Space tourism spinoffs

Source:  The Business Standard

Relevance: Space tourism is gaining popularity in the field of Space.


The entry of the private sector into the space race brings new dimensions to the monetization of space technology.

Private space tourism projects:

Three important private organisations (Virgin Galactic, Blue Origin, and SpaceX) made huge investments in space projects.

  • Recently VSS Unity spaceship, with six people on board, recently took off from New Mexico and reached an altitude of 85 km from Earth before returning.
  • Amazon founder’s space company named Blue Origin has recently concluded the online auction for the first seat on the New Shephard rocket system.
  • SpaceX even aims to go to Mars. SpaceX rockets already supply the International Space Station (ISS) and carry crew to and fro from that facility.
The future of space tourism:

Space tourism could soon be an option for the well-heeled adventure tourist. For instance, Virgin Galactic has received over 500 advance bookings at $250,000 per seat on the VSS Unity.

For comparison, people pay $50,000 to climb Everest in package tours, alongside trainers, and dedicated teams of Sherpa.

Preparation for space tourists:
  • Passengers must be cushioned and protected from high acceleration during the travel period and during the landing.
  • The cabin must be pressurized, and all furniture secured to handle weightlessness.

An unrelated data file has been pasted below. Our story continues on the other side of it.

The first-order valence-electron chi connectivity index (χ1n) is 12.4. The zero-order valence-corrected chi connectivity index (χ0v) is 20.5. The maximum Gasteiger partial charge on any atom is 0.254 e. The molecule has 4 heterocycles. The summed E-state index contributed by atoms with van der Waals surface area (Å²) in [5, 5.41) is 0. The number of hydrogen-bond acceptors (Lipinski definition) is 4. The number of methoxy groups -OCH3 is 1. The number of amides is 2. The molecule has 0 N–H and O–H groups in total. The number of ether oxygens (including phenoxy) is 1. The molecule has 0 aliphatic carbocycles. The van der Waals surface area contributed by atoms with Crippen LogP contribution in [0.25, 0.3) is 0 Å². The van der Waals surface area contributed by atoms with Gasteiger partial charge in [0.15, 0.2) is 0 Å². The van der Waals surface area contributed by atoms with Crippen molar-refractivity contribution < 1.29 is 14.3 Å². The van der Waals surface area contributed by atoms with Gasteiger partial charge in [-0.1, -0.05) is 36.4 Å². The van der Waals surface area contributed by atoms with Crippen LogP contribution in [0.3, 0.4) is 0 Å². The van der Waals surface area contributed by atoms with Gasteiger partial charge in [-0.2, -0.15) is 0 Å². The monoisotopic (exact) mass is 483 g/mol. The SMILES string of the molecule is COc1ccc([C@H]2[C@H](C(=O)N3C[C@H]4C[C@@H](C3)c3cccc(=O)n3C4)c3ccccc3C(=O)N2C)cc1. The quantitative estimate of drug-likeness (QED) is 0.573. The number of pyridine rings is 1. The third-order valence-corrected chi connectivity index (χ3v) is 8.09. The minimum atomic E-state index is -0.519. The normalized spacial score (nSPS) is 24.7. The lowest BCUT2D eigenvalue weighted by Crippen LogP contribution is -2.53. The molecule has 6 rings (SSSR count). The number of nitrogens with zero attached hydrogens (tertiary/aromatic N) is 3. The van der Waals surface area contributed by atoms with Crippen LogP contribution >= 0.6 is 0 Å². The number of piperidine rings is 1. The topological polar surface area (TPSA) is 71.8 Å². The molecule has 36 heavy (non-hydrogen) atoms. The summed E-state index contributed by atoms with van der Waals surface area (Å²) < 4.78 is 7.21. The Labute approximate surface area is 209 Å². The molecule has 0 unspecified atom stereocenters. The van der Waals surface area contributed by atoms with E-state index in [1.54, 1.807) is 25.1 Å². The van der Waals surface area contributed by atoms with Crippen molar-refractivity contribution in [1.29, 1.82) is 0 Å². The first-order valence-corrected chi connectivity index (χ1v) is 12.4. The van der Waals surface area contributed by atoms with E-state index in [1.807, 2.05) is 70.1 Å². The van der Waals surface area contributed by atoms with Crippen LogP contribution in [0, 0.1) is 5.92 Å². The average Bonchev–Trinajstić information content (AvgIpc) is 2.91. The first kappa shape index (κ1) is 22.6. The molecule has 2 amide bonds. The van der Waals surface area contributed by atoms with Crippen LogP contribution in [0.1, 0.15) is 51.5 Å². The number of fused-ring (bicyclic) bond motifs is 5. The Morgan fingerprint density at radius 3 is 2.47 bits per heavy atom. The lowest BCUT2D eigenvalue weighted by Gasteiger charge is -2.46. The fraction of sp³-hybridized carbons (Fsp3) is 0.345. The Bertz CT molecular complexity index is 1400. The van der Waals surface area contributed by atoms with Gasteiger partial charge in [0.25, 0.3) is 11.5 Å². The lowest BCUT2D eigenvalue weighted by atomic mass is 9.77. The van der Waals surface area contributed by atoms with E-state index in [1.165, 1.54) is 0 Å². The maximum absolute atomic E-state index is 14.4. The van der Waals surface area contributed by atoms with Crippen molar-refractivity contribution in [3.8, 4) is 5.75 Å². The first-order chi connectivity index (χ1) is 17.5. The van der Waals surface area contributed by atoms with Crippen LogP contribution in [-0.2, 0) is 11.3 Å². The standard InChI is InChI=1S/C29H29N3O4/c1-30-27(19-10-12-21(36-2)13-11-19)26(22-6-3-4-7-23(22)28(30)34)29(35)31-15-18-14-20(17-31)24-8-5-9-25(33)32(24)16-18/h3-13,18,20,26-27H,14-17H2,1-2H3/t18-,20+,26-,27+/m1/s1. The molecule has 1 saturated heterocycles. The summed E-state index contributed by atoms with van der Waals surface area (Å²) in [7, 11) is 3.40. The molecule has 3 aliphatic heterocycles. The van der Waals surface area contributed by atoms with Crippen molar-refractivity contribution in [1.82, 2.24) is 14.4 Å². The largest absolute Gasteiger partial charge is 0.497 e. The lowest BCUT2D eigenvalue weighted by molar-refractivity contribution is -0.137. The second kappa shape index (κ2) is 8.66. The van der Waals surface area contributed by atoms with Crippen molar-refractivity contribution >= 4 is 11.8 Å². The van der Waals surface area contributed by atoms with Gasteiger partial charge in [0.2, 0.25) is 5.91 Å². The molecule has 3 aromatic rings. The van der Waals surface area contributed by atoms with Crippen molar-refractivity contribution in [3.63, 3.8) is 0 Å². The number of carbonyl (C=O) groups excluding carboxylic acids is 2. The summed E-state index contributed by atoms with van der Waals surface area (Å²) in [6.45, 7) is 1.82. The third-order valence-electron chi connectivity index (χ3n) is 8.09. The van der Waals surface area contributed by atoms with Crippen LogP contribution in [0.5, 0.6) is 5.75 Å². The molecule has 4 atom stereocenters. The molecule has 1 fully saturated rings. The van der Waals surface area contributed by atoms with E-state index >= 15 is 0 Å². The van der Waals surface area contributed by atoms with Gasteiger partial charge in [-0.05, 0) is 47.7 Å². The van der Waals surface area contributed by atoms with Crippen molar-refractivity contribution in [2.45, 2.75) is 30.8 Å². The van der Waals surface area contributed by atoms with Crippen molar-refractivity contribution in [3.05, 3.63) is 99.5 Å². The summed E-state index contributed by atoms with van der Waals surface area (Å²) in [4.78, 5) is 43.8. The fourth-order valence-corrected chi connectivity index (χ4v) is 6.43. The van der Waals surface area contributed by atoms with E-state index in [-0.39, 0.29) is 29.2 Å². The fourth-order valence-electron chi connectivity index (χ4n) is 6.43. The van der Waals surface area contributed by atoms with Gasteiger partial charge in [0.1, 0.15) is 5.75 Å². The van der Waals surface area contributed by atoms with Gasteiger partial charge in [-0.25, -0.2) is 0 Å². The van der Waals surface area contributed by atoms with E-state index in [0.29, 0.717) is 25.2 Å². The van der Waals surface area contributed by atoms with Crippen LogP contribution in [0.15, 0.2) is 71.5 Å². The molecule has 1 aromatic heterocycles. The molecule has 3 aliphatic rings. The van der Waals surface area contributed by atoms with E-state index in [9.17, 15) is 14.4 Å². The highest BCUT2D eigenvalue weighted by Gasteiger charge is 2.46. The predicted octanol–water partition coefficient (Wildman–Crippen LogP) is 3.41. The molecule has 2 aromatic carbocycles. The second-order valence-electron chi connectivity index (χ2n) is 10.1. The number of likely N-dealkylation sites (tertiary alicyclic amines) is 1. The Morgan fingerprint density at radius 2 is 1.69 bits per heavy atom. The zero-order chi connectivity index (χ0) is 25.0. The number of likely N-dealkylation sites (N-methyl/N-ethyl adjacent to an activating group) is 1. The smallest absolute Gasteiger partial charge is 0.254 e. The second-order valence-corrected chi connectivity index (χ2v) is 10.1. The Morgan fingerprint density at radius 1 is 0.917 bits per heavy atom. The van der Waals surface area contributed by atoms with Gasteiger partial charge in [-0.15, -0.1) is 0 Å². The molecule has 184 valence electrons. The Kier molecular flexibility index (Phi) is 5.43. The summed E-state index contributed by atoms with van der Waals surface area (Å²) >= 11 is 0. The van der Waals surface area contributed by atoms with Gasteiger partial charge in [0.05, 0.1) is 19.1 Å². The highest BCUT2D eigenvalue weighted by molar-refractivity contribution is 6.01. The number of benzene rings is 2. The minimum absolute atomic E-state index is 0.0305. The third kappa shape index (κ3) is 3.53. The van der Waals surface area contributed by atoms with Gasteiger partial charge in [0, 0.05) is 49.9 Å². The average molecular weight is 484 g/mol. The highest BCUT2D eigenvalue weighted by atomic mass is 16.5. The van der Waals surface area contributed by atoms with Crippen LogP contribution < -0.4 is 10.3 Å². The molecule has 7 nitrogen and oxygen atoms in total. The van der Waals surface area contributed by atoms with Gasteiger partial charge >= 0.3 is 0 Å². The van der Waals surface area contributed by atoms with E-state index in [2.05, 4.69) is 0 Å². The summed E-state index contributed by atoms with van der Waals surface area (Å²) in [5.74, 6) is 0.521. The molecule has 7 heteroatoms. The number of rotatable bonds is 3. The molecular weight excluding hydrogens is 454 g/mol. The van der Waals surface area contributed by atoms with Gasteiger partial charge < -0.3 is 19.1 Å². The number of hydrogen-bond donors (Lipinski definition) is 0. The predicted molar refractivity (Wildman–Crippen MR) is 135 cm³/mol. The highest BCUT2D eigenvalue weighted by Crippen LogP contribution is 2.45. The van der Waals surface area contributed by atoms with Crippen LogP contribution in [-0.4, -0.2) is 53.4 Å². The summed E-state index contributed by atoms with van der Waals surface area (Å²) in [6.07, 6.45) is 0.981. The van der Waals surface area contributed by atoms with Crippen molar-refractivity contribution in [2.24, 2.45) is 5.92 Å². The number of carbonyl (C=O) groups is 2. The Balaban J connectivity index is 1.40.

• Insulation is required to protect the craft from heat generated by friction.
Advantages of Space tourism missions:
  • The materials used, and the design elements, could be incorporated in safety equipment in cars and bullet trains.
  • Another set of positive consequences may be the clean-up of space debris. The Space Registration Convention of 1976 and the recent Artemis Accords suggest clearing up space debris. The presence of high net-worth tourists will add a sense of urgency.
Challenges with the entry of private players:
  • Private entities tend to be focused on very specific technologies, which have visible payoffs within the foreseeable future.
    • Development in many areas ranging from modern communications, and geo-location systems, to renewable energy usage, weather prediction, etc. are the result of publicly-funded national space agencies that did not look for immediate payoffs.
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